Ambassador Leon Maria Guerrero was still in London when I went to Europe for the first time, with about 20 schoolmates and two Maryknoll nuns as chaperons. Tito Leoni and Tita Annie gave us a splendid reception at Palace Green, the embassy residence. They invited Sandhurst cadets, handsome in gala uniforms, sparkling conversation, and with whom we danced all night. They sent my uncle effusive thank you notes afterwards; one of them, a great grandson of Charles Dickens, said he felt “transported to the Orient” during that memorable dinner party.
After 7 years in London, Ambassador Guerrero was sent to Spain in 1962, where he was Philippine envoy until 1966. He was instructed to make representations with the Spanish government for copies of official documents about the North Borneo question.
In 1968, during the acrid debates with Malaysia over Sabah, when the Philippine panel appeared to be at the mercy of Malaysian barrister Ghazalie bin Shafie, the Philippine government summoned Ambassador Guerrero to bring the talks to a dramatic finish. According to Francisco Tatad, then a young reporter for the Manila Bulletin: “Guerrero overcame the Malaysians by sheer eloquence and sartorial elegance…”
When Tony Araneta and I decided to get married in Avila, in September 1965, Tito Leoni and Tita Annie made all the arrangements with the civil registry and the Church of Santa Teresa. They hosted an intimate family reception with my in-laws, my stepfather (who had given me away) Nang Sevilla, and a retired general of Generalissimo Franco’s army who was my Guerrero grandfather’s cousin. He came with his daughters who had never visited the Philippines; apparently, he migrated to Spain as a child.
I had been, unwittingly, trailing this beloved exile to each and every diplomatic post. From 1966 to 1973, he was ambassador to India, Nepal, and Afghanistan and I went to visit in November, 1968, arriving just in time for Diwali.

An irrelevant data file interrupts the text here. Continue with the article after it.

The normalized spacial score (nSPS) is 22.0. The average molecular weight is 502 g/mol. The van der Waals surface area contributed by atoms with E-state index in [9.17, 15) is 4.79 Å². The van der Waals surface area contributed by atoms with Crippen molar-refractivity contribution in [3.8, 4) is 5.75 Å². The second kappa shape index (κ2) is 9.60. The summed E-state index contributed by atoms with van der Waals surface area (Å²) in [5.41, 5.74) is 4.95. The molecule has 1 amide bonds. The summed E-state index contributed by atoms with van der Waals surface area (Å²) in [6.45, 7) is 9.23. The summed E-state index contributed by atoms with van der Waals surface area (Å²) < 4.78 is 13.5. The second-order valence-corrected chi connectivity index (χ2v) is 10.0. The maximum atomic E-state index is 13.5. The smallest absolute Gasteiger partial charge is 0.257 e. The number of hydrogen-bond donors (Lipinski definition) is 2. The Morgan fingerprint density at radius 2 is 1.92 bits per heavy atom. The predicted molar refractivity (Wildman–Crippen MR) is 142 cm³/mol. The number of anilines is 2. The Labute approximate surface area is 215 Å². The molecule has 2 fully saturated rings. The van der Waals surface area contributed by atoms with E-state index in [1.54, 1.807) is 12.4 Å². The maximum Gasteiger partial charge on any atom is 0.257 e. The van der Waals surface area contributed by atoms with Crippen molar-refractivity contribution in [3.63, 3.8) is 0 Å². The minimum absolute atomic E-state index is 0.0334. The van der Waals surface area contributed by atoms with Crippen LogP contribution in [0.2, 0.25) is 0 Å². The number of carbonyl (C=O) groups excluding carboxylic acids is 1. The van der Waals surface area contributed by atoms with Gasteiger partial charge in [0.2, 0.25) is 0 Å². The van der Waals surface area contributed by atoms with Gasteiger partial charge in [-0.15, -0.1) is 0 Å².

After India (during which Tita Annie passed away and her pet cat committed suicide), he was off to
Mexico where he was ambassador from 1973 to 1977, concurrently to Costa Rica, Guatemala, Honduras, Nicaragua, Ecuador, El Salvador, Cuba, Venezuela, and Colombia.
There I was again, in 1975, rattling the embassy gate with two children in tow; it was martial law in the Philippines and I had become a fugitive; what better place to seek refuge than Mexico, where the ambassador himself was an exile. Tito Leoni and Aunt Margaret (his second wife) gave me and my children shelter until I found a place of my own. He arranged student visas for Fatimah and Leon and a work permit for me. “I will talk to the Minister of the Interior at the reception this evening,” he promised. “Don’t worry, Mexicans and Filipinos have the same vices and virtues.”
In 1977, he was sent to open the Philippine embassy in Yugoslavia and graciously asked if I wanted to come along. It sounded exciting but we were already happily settled in Mexico, so I stayed behind.
Among his multifarious tasks was membership in the Philippine delegation to the UNCTAD and chairmanship of the Philippine delegation to the Sugar Conference in Geneva in 1968. He also wrote The First Filipino, a prize-wining biography of Jose Rizal, made English translations of Noli Me Tangere and El Filibusterismo for Longmans Co. A writer at heart, he left a collection of articles and speeches about Philippine contemporary politics.
Like my 19th century relatives, Leon Maria Guerrero was banished; though his exile was gentler, he turned it into a superlative diplomatic career, maintaining his conviction that Asia is for the Asians and the Philippines for Filipinos. That may have been his most controversial sound byte, but I dare say, what really made Ambassador Guerrero famous was the terse cable he sent his sister Carmen (my mother) when I joined the Miss Philippines contest in 1964. “Basta de barbaridades!” he bellowed from the other side of the globe and we all cowered in fear and dread.
Surprisingly enough, my formidable uncle was no longer furious when I won the Miss International beauty title because, he said, I look like him.